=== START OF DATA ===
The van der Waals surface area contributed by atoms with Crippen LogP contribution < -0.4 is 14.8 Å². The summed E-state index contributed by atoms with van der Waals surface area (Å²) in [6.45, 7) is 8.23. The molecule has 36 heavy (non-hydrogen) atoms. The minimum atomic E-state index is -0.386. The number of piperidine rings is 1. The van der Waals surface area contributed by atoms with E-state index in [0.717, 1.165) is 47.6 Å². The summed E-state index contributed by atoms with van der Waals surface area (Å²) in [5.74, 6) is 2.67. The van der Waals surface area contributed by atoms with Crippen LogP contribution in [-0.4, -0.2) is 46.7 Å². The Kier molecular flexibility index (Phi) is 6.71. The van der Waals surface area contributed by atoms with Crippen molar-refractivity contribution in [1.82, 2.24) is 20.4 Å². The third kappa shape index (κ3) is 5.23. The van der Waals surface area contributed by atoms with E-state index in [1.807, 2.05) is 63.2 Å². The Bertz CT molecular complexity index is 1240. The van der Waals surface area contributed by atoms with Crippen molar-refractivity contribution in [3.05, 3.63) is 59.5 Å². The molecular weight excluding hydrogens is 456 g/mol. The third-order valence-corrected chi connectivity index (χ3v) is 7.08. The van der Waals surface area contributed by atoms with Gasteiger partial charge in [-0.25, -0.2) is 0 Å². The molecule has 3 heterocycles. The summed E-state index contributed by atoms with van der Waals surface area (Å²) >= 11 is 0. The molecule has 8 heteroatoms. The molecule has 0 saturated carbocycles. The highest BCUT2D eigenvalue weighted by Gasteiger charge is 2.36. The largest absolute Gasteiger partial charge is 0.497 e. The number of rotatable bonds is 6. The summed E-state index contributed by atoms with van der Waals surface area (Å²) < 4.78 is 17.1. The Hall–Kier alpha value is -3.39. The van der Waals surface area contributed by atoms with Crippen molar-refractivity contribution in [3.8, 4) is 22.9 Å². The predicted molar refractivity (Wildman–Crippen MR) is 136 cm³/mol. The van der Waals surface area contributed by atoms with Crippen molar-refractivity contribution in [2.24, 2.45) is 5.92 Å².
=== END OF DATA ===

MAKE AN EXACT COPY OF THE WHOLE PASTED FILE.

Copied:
The van der Waals surface area contributed by atoms with Crippen LogP contribution < -0.4 is 14.8 Å². The summed E-state index contributed by atoms with van der Waals surface area (Å²) in [6.45, 7) is 8.23. The molecule has 36 heavy (non-hydrogen) atoms. The minimum atomic E-state index is -0.386. The number of piperidine rings is 1. The van der Waals surface area contributed by atoms with E-state index in [0.717, 1.165) is 47.6 Å². The summed E-state index contributed by atoms with van der Waals surface area (Å²) in [5.74, 6) is 2.67. The van der Waals surface area contributed by atoms with Crippen LogP contribution in [-0.4, -0.2) is 46.7 Å². The Kier molecular flexibility index (Phi) is 6.71. The van der Waals surface area contributed by atoms with Crippen molar-refractivity contribution in [1.82, 2.24) is 20.4 Å². The third kappa shape index (κ3) is 5.23. The van der Waals surface area contributed by atoms with E-state index in [1.807, 2.05) is 63.2 Å². The Bertz CT molecular complexity index is 1240. The van der Waals surface area contributed by atoms with Crippen molar-refractivity contribution in [3.05, 3.63) is 59.5 Å². The molecular weight excluding hydrogens is 456 g/mol. The third-order valence-corrected chi connectivity index (χ3v) is 7.08. The van der Waals surface area contributed by atoms with Gasteiger partial charge in [-0.25, -0.2) is 0 Å². The molecule has 3 heterocycles. The summed E-state index contributed by atoms with van der Waals surface area (Å²) >= 11 is 0. The molecule has 8 heteroatoms. The molecule has 0 saturated carbocycles. The highest BCUT2D eigenvalue weighted by Gasteiger charge is 2.36. The largest absolute Gasteiger partial charge is 0.497 e. The number of rotatable bonds is 6. The summed E-state index contributed by atoms with van der Waals surface area (Å²) < 4.78 is 17.1. The Hall–Kier alpha value is -3.39. The van der Waals surface area contributed by atoms with Crippen molar-refractivity contribution in [3.8, 4) is 22.9 Å². The predicted molar refractivity (Wildman–Crippen MR) is 136 cm³/mol. The van der Waals surface area contributed by atoms with Crippen molar-refractivity contribution in [2.24, 2.45) is 5.92 Å².